Caler, Kyle R. (2018, March 9). Person-centered planning on the front-line: Exploring practice frameworks of direct support staff in community programs for individuals with intellectual and developmental disabilities. Doctoral dissertation (Social Work), Rutgers, The State University of New Jersey.

Abstract:

Background: The Department of Health and Human Services estimates that by 2020 the number of direct support professionals (DSPs) needed to meet the care of the projected increase of 1.4 million individuals with intellectual and developmental disabilities (ID/DD) will rise sharply to approximately 1.2 million full-time employees. A long acknowledged challenge of the ID/DD field is how to hire, retain, and train DSPs to carry out the person-centered plans (PCPs) in a way that improves clients’ quality of life and supports increases in their levels of independence. Literature has shown the importance of DSP practice behaviors as they relate to client outcomes, and the skills, knowledge, and values that are necessary to carry out person-centered plans. To date, there have been few studies focused exclusively on how DSPs understand, interpret, and put into daily practice these same skills, knowledge, and values. This study examines the ways in which individuals who are employed as DSPs in congregate or group home settings for individuals with ID/DD perceive and approach practice decisions within a framework of person-centered planning.

Theory:The theoretical framework developed in this study combined a critical realist ontology with recognition theory, interbehavioral psychology, and street-level bureaucracy to envision the multiple generative mechanisms that may influence a DSP’s daily decision making. These daily decisions, and the attitudes, opinions, and viewpoints that reinforce them, require a fairly sophisticated understanding of the types of practice behaviors that encompass providing clients with choice and autonomy. This study used the framework above in conjunction with the existing literature to explore the habitual practice behaviors of DSPs as viewed from a critical realist perspective to determine what types of “real level” variables (i.e., levels of recognition, paternalism, self-referential decision-making, agency policy and resources influence, and group home culture) are expressed by DSPs as significant “actual level” or activating factors in their day-to-day use of discretion at the “empirical level” of service provision.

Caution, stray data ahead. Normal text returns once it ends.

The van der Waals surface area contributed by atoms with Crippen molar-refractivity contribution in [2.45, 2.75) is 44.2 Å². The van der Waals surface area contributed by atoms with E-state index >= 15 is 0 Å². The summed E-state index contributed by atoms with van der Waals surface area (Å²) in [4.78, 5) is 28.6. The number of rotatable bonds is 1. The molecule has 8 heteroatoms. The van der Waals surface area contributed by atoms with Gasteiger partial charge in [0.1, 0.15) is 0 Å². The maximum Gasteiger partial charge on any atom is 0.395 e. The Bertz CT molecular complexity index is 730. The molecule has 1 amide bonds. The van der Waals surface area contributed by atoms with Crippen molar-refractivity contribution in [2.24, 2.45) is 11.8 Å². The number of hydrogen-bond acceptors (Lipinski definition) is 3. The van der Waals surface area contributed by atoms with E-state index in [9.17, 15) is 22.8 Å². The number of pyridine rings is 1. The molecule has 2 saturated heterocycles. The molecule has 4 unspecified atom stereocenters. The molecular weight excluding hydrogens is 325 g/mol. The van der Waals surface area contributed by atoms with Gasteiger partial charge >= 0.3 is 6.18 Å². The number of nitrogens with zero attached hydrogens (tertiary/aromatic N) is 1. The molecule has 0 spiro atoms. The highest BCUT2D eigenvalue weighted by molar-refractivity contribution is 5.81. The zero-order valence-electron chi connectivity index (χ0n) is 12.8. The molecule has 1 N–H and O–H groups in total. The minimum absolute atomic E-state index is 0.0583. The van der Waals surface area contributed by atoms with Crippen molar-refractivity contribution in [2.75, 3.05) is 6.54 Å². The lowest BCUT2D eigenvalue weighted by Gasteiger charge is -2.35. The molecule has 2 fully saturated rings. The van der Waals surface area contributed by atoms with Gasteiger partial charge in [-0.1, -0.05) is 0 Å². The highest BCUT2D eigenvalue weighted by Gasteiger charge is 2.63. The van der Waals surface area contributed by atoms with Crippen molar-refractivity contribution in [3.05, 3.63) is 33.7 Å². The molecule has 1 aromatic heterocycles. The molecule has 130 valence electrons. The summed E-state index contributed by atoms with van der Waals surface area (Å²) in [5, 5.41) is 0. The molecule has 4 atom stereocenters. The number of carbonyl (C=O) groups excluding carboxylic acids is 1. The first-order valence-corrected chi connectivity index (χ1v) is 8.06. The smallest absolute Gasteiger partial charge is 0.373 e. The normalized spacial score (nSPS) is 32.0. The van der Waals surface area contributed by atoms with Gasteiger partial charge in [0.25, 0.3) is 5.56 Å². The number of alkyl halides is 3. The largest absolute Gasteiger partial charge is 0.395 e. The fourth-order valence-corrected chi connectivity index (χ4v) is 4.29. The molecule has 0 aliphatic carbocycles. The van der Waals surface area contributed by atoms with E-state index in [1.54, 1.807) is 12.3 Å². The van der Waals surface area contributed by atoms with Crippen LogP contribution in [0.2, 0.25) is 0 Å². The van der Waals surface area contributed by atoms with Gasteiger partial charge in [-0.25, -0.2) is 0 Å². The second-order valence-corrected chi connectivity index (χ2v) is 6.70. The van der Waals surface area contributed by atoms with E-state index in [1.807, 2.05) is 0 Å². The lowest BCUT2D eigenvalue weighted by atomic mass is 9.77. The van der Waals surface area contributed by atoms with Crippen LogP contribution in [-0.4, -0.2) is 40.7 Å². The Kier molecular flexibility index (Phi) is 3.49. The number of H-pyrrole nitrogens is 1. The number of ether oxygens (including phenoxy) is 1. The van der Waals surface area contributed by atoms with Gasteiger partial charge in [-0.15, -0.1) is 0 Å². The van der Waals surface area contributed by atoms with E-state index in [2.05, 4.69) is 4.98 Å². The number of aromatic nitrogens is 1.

Methods: Primary data were collected in a mixed method fashion from in-person interviews and the application of Q methodology to elicit consensus viewpoints from 30 DSPs working in two ID/DD support organizations in New Jersey. This was accomplished through the development of 48 statements (i.e., Fisherian concourse) which represented the six areas introduced above which participants sorted according to their own subjective view on what areas were most influential to their daily practice. All participant sorts were analyzed in PQMethod, using the sequential application of three sets of statistical procedures: 1) correlation, 2) factor analysis and 3) the computation of factor scores. The quantitative data analysis was followed by a qualitative analysis in which the factors were interpreted using the post-sort interviews and theoretical considerations to allow participant voices to provide meaning to the statistical results

Key Findings: The results of the factor analysis and qualitative thematic analysis revealed five factors explaining 60% of the variance among the individual Q sorts. The five factors showed consensus on how DSPs carried out their work in the following ways: (1) Focus on recognition and agency policy; (2) focus on barriers to work; (3) focus on being a role model; (4) focus on self-referential thinking; and (5) focus on pushing back against agency policy.

Implications: The theoretical framework, methodology, and findings of this research highlight the critical need to envision person-centered plans and their implementation as a process generated by various mechanisms at the micro, mezzo and macro levels which culminates in the DSP/client relationship. The five factors that arose from the qualitative and quantitative analyses reflect how DSPs manage their discretion on the job in the context of person-centered plans (factors 1, 3 and 4) and how structural level mechanisms (factors 2 and 5) can hinder DSP’s ability to do their work. Recognition theory and its operationalization of recognition into three areas of self, rights, and community worth was found to resonate strongly with most DSPs that participated in this study and could be a theoretical tool useful to adding context and philosophical grounding for the implementation of person-centered planning. Substantial support for viewing DSPs as street-level bureaucrats was also found among these respondents, adding insight into how policy at the macro level is interpreted by groups of program staff at the mezzo level and interpreted and put into practice at the micro level of DSP to client interaction.

Kyle R Caler <krc84@ssw.rutgers.edu> is currently research project coordinator for the Center for Gambling Studies, Rutgers School of Social Work.

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